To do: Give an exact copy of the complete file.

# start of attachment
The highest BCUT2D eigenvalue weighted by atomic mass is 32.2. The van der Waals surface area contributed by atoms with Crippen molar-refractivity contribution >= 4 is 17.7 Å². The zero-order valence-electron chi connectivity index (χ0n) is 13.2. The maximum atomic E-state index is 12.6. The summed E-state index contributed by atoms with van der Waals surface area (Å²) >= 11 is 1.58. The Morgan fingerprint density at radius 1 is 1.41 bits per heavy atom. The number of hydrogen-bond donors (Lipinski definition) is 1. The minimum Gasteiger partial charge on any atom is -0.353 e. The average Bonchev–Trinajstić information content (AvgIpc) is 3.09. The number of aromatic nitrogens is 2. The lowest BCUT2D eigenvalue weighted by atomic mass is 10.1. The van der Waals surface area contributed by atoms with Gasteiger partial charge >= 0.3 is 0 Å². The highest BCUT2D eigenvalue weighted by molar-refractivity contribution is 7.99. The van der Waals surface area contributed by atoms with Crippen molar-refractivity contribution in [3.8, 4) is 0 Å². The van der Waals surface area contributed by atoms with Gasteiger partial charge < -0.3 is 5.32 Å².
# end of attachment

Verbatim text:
The highest BCUT2D eigenvalue weighted by atomic mass is 32.2. The van der Waals surface area contributed by atoms with Crippen molar-refractivity contribution >= 4 is 17.7 Å². The zero-order valence-electron chi connectivity index (χ0n) is 13.2. The maximum atomic E-state index is 12.6. The summed E-state index contributed by atoms with van der Waals surface area (Å²) >= 11 is 1.58. The Morgan fingerprint density at radius 1 is 1.41 bits per heavy atom. The number of hydrogen-bond donors (Lipinski definition) is 1. The minimum Gasteiger partial charge on any atom is -0.353 e. The average Bonchev–Trinajstić information content (AvgIpc) is 3.09. The number of aromatic nitrogens is 2. The lowest BCUT2D eigenvalue weighted by atomic mass is 10.1. The van der Waals surface area contributed by atoms with Gasteiger partial charge >= 0.3 is 0 Å². The highest BCUT2D eigenvalue weighted by molar-refractivity contribution is 7.99. The van der Waals surface area contributed by atoms with Crippen molar-refractivity contribution in [3.8, 4) is 0 Å². The van der Waals surface area contributed by atoms with Gasteiger partial charge < -0.3 is 5.32 Å².